• Joomla 1.5 has strong fixed access levels. So in Joomla 1.5 a site admin would really have to hack the core in order to allow unlimited public uploads, but it is always possible that an extension developer is bypassing the built in security checks. By default you must be an “author” to upload … but the truth is you should not trust user input no matter where it is coming from, a trusted user can hurt you a lot more and may be a lot more motivated to target you personally. Hence it is really important to filter well for everyone.

  10. How did you find that the 1.5x versions of Joomla will not require authentication to access/exploit the vulnerable com_media component? Thanks.

    • See the statement/clarification above by Joomla’s Don Gilbert.

      • To which Don unfortunately was not clear about as he is relatively new to Joomla. The blog post states that this vulnerability allowed “unprivileged users to upload” but that isn’t true. Unauthenticated users could never use this exploit. Only users with access to the media manager (which is not a default registered user) were able to exploit this vulnerability.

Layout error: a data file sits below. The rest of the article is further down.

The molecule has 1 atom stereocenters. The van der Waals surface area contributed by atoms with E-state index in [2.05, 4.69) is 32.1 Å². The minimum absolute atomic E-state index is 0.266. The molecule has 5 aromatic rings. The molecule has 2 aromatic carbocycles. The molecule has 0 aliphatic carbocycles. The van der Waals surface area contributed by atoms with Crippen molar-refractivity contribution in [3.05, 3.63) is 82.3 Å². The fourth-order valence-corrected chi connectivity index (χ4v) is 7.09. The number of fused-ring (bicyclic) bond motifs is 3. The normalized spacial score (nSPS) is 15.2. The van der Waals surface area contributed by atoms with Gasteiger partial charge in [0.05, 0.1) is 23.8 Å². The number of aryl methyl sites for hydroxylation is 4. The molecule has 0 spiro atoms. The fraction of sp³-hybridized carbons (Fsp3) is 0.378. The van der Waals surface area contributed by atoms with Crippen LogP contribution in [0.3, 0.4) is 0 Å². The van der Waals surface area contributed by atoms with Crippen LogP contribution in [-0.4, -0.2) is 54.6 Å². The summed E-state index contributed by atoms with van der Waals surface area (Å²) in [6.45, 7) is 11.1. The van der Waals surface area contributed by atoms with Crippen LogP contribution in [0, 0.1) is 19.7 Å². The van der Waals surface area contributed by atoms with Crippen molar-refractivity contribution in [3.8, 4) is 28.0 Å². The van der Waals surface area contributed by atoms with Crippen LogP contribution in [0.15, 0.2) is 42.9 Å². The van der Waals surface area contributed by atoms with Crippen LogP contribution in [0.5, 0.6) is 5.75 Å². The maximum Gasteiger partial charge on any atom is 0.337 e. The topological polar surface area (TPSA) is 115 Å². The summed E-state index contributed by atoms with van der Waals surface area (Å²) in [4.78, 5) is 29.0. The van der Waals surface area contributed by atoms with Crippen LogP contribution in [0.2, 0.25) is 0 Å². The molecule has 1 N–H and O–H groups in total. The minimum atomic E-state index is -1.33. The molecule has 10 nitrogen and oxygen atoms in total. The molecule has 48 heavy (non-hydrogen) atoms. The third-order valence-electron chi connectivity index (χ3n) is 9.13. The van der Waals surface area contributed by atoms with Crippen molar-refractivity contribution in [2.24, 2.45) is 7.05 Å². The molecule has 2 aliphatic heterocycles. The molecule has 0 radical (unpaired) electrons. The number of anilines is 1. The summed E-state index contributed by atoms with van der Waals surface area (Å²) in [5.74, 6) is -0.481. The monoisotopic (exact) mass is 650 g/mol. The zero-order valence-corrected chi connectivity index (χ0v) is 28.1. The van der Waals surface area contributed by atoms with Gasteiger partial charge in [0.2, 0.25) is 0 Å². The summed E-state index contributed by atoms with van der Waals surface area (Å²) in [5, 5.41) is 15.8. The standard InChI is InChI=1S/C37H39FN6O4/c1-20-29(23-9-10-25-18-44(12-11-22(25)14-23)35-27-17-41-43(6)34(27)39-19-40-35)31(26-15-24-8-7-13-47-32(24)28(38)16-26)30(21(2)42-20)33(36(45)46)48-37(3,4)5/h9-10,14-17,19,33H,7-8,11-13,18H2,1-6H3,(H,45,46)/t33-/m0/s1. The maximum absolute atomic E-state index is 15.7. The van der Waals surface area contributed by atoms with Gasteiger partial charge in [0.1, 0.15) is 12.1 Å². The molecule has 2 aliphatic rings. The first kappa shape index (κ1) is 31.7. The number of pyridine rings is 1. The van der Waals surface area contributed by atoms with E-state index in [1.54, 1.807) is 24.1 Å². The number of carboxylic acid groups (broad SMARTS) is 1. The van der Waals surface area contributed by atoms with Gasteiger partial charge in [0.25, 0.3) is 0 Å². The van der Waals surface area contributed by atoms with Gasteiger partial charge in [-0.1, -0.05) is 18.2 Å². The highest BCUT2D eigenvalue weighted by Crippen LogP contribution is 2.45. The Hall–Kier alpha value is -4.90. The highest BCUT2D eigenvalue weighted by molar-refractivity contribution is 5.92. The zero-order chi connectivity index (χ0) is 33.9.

• Thanks for clarifying this. This seemed like a post-auth issue only, until this posting. We need the CVE.

      • @BrianKrebs would you please correct paragraph two, it is factually incorrect and leading to unnecessary upset.

  11. Jonathan Cameron

    This is very similar to the ‘double extension’ exploit. Search for “Why File Upload Forms are a Major Security Threat” on the acunetix com website, and scroll down to cases 4 and 5. Worth knowing!

    • Absolutely and this is the bigger issue in reality. As Joomla developers we need to make sure that end users who don’t know anything about security don’t unintentionally create holes in their sites. If we are going to empower people to turn on file uploads we need to make sure that it is happening safely. We should always err on the side of more safety.